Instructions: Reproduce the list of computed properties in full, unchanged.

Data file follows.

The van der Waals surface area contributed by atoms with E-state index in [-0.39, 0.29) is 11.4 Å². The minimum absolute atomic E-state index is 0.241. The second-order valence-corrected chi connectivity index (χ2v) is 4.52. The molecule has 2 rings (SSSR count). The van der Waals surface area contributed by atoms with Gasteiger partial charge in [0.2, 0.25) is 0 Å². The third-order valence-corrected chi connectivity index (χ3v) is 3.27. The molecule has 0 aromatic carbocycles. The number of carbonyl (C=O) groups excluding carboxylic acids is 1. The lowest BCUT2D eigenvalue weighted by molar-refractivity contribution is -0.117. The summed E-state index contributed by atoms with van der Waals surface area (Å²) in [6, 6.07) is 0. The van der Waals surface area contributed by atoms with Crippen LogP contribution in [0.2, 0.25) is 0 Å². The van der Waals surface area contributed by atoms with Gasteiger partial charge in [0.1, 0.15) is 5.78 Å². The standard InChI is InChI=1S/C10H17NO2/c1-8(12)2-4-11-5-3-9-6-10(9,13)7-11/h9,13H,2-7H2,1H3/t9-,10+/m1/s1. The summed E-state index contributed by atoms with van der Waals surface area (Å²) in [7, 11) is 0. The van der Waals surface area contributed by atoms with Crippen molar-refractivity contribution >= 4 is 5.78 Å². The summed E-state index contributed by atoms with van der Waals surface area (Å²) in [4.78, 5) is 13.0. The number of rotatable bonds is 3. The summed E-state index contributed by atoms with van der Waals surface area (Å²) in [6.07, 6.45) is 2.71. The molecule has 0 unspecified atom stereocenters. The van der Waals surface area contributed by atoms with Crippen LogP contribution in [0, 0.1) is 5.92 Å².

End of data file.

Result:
The van der Waals surface area contributed by atoms with E-state index in [-0.39, 0.29) is 11.4 Å². The minimum absolute atomic E-state index is 0.241. The second-order valence-corrected chi connectivity index (χ2v) is 4.52. The molecule has 2 rings (SSSR count). The van der Waals surface area contributed by atoms with Gasteiger partial charge in [0.2, 0.25) is 0 Å². The third-order valence-corrected chi connectivity index (χ3v) is 3.27. The molecule has 0 aromatic carbocycles. The number of carbonyl (C=O) groups excluding carboxylic acids is 1. The lowest BCUT2D eigenvalue weighted by molar-refractivity contribution is -0.117. The summed E-state index contributed by atoms with van der Waals surface area (Å²) in [6, 6.07) is 0. The van der Waals surface area contributed by atoms with Crippen LogP contribution in [0.2, 0.25) is 0 Å². The van der Waals surface area contributed by atoms with Gasteiger partial charge in [0.1, 0.15) is 5.78 Å². The standard InChI is InChI=1S/C10H17NO2/c1-8(12)2-4-11-5-3-9-6-10(9,13)7-11/h9,13H,2-7H2,1H3/t9-,10+/m1/s1. The summed E-state index contributed by atoms with van der Waals surface area (Å²) in [7, 11) is 0. The van der Waals surface area contributed by atoms with Crippen molar-refractivity contribution >= 4 is 5.78 Å². The summed E-state index contributed by atoms with van der Waals surface area (Å²) in [4.78, 5) is 13.0. The number of rotatable bonds is 3. The summed E-state index contributed by atoms with van der Waals surface area (Å²) in [6.07, 6.45) is 2.71. The molecule has 0 unspecified atom stereocenters. The van der Waals surface area contributed by atoms with Crippen LogP contribution in [0, 0.1) is 5.92 Å².